A simple tool for calculating the distance between genomes.
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Implementation of methods described in Meier-Kolthoff et al 2013. Article Here

While the authors of that publication rightly believe that the BLAST algorithm gives more sensitivity for these questions , it comes at an extreme cost making application to large datasets computationally intractible.

These programs provide a minimal implementation of their described methods so that the nucmer program could instead be employed using greedy trimming along with the equation d4 to calculate a distance between two genome assemblies.

End output will give you something like this:

Big Heatmap

Of course people will be interested in if we're calculating similar distances to other implementations: The short answer; yes. We just tend to under estimate diversity.

Big Heatmap

Big Heatmap

The real important part is the speed increase:

Organism GBDP PanCake
Salmonella 06:28:11 00:09:47
Campylobacter 03:19:25 00:02:24

##Citing this work:

If you use this program or any of its outputs in your research please cite the following:

Meier-Kolthoff, Jan and Auch, Alexander and Klenk, Hans-Peter and Goker, Markus
Genome sequence-based species delimitation with confidence intervals and improved distance functions
BMC Bioinformatics

Dylan Storey and Bart Weimer. (2015). PanCake: Narya. Zenodo. 10.5281/zenodo.35916

##Installation The only non core Perl packages required come from Inline.

To install:

sudo cpan install Inline
sudo cpan install Inline::CPP

##Synopsis of usage note: The first time you run these programs a folder (_Inline or .inline) will appear. Don't delete this as it holds libraries for portions of the program.

Create our manifests:

./MakeChunks --files Genomes/*.fa --chunk_size 200

Run them from a single node:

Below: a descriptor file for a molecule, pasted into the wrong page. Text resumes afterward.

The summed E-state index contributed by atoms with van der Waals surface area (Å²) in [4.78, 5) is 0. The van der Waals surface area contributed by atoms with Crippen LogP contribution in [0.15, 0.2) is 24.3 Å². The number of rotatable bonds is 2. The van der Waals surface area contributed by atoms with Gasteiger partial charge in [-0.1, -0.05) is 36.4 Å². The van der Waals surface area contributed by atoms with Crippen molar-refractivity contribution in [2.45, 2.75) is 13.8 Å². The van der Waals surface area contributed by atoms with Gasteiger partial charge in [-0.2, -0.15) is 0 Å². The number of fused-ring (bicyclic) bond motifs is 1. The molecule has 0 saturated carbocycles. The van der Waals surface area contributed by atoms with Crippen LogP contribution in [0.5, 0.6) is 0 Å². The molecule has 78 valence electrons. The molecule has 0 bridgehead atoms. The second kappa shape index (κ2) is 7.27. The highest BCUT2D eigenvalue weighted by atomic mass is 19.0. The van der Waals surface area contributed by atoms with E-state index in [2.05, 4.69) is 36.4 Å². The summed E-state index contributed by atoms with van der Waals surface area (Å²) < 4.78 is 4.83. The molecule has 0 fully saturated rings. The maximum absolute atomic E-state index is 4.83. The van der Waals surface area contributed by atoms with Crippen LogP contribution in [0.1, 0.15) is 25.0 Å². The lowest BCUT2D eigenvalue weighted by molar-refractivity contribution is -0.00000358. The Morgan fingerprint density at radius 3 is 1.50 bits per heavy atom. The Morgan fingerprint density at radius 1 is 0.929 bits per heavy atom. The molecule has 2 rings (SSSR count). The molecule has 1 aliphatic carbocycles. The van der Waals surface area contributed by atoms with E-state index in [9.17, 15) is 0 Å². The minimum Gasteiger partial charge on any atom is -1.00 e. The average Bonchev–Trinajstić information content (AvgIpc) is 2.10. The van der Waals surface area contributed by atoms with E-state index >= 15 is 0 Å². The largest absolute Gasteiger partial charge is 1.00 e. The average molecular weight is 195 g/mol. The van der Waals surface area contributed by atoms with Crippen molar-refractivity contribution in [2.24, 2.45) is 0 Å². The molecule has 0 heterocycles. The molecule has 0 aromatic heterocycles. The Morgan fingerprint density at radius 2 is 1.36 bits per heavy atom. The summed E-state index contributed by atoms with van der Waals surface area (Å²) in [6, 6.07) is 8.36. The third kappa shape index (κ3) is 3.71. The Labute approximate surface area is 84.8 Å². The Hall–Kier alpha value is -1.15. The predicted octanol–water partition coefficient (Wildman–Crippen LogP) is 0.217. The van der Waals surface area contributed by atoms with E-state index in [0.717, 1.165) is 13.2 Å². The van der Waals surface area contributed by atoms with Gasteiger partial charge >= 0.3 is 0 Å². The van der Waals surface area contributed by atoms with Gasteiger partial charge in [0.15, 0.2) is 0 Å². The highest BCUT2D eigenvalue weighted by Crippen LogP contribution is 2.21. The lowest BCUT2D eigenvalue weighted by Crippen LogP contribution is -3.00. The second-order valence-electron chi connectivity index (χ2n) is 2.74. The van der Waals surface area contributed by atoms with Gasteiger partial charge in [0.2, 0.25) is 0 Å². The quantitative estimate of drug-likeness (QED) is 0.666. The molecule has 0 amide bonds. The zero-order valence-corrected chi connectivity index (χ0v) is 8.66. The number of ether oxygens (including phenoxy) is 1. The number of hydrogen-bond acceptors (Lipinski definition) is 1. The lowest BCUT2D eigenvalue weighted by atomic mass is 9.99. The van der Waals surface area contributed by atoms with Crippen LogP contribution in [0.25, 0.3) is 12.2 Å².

parallel '../CalculateDistances --manifest {}' ::: *.man

Run them from slurm:

sbatch --array=0-max Array_Submit.slrm

Combine and Plot:

ls Genomes/*.fa | wc -l 
$ 28
../CombineChunks --max_elements 28 --files *.mtx --out join.mtx

##Outputs of the run pairs files: These contain the calculated distances in a tab delimited format

join.mtx: This contains all of the pairs files as a true matrix with header.

test_join.mtx.png: This is the heatmap generated from join.mtx using hclust and ggplot2.

A big run will look a little something like this:



The core program. Currently runs mummer and retrieves MUMs , filters overlapping MUMs and keeping the longest alignment between any two overlapping MUMs, then calculates distance as the average calculated distance between reciprical MUMmer runs. Where a single distance metric is:

2 * (Total Identical Nucleotides) / (Length of MUMs from Reference) + (Length of MUMs from Query) 


  ./CalculateDistances --manifest <options>


--manifest : The manifest file to operate on


Given a large number of files splits the work into many manifests so that analysis can be spread across many processes.

Usage :

./Split__Manifests --files *.fa --chunk 10000


--files : files you wish to be broken up in to sub manifests

--chunk : how big of a chunk you want each manifest to take up.


./CombineChunks --max_elements <int> --files <files> --out join.mtx

Options: --max_elements : The number of samples you have

--files : files to join

--out : name of the file for your final matrix

Combines mtx files in the pair format to a singular matrix , performs clustering, and outputs a heatmap.

##Array_Submit.slrm SLURM job file for array jobs. You'll want to know the number of the last manifest in a split to use this.


sbatch --array=1-last__manifest Array__Submit.slrm

Options: Anything you can edit in sbatch you can edit here.